I still remember like it was yesterday. Days, weeks and even months of praying to my maker for the most opportune time for life to leave my body. I’d spent all my adolescence feeling so lost and broken. The expectations and burdens of my African American ancestors were placed upon my shoulders like a badge of honour, costing me my peace of mind.

No innocent child fully understands that they may inherit a genetic predisposition to an illness, but I knew early on that my inheritance was depression and anxiety. No matter where I went, I was always pulled aside and told to be everything but myself. Not too loud, too masculine, too black, too ethnic, etc. But I’ve never really understood why people have such a low tolerance for other worldviews and why race divides and separates groups of people rather than bringing them together and finding beauty in our uniqueness.

If I was with family, I was too proper or acting “white,” and yet, if I was with fellow students, I was just a country Black boy from South Carolina who didn’t come from wealth or a two-parent household. I remember even self-sabotaging so that I would not feel ostracized or bullied. I was always an honor student, but I began to purposely do horribly on assignments or tests to fit in with my peers and not feel alienated after being identified as a teacher’s pet.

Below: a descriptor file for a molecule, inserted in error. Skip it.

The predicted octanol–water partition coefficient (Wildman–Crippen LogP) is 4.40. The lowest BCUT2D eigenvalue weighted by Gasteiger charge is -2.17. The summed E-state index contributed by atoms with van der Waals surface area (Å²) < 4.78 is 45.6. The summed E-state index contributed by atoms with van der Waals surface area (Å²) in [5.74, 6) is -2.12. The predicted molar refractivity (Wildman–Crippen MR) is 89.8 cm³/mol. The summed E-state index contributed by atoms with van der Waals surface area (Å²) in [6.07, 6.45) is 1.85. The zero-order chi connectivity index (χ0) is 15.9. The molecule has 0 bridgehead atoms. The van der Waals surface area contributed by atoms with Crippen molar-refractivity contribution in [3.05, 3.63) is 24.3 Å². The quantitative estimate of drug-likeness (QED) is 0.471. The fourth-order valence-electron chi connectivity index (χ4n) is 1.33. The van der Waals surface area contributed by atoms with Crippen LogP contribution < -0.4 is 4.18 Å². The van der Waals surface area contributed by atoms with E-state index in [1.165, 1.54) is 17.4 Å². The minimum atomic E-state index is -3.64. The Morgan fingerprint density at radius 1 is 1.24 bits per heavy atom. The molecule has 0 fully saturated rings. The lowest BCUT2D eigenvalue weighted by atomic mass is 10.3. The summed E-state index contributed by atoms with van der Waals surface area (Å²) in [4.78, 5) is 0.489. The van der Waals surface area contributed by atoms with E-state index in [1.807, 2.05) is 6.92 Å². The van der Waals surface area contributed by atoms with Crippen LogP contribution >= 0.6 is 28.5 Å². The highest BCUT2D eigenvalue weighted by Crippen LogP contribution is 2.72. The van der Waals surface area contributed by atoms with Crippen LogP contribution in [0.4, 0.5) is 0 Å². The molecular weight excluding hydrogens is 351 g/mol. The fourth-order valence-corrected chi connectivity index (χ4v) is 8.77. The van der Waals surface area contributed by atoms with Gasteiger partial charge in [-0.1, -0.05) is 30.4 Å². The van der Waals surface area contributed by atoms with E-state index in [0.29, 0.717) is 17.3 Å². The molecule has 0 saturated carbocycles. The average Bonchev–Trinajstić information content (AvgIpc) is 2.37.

Having felt these conflicts kept me up at night, sometimes for days on hand. I began to sneak out at night and wander the streets until I was sleepy enough to go straight to bed, silencing the voices in my head that kept doubting me, telling me I’d never be good enough or accepted — whether for being a minority or for being attracted to the same sex. My Christian family would never understand or even respect my views, and God knows I’d prayed and begged for the attraction to be taken away from me, but that day never came.

It all came to a head when I was in Summer camp in 2012. One day, I was staring out the window, overcome and obsessed with the need to take my own life. I remember getting ready to brace myself almost in a daze, unable to control myself and sift through life any longer. As soon as I prepared to do it, the most beautiful thing happened. Every door in the university dorm on my floor opened, and a sea of people that I felt so alienated from suddenly interrupted my attempt to take my life. Looking back, I am extremely grateful that they did.

I recently shared my mental health journey in a mental health anthology, “There is No Health Without Mental Health Anthology: Men & Mental Health…Let’s Talk About IT!!” I never thought I’d allow myself to echo such pain and truth, but my mentor and publisher Venessa Abrams taught me the power that owning one’s story has.

This holiday season, and the COVID-19 isolation, has reminded me that I am strong, tenacious and blessed. I have a NAMI family that deeply cares as I strive to heal wounds within myself and my household. Typically, I dread holidays because of the pressure to be perfect in the eyes of family, but this year, I will just sip some hot chocolate and sit outside under a blanket to remind myself that I am still breathing.

This article was first published here.

Last modified: June 3, 2021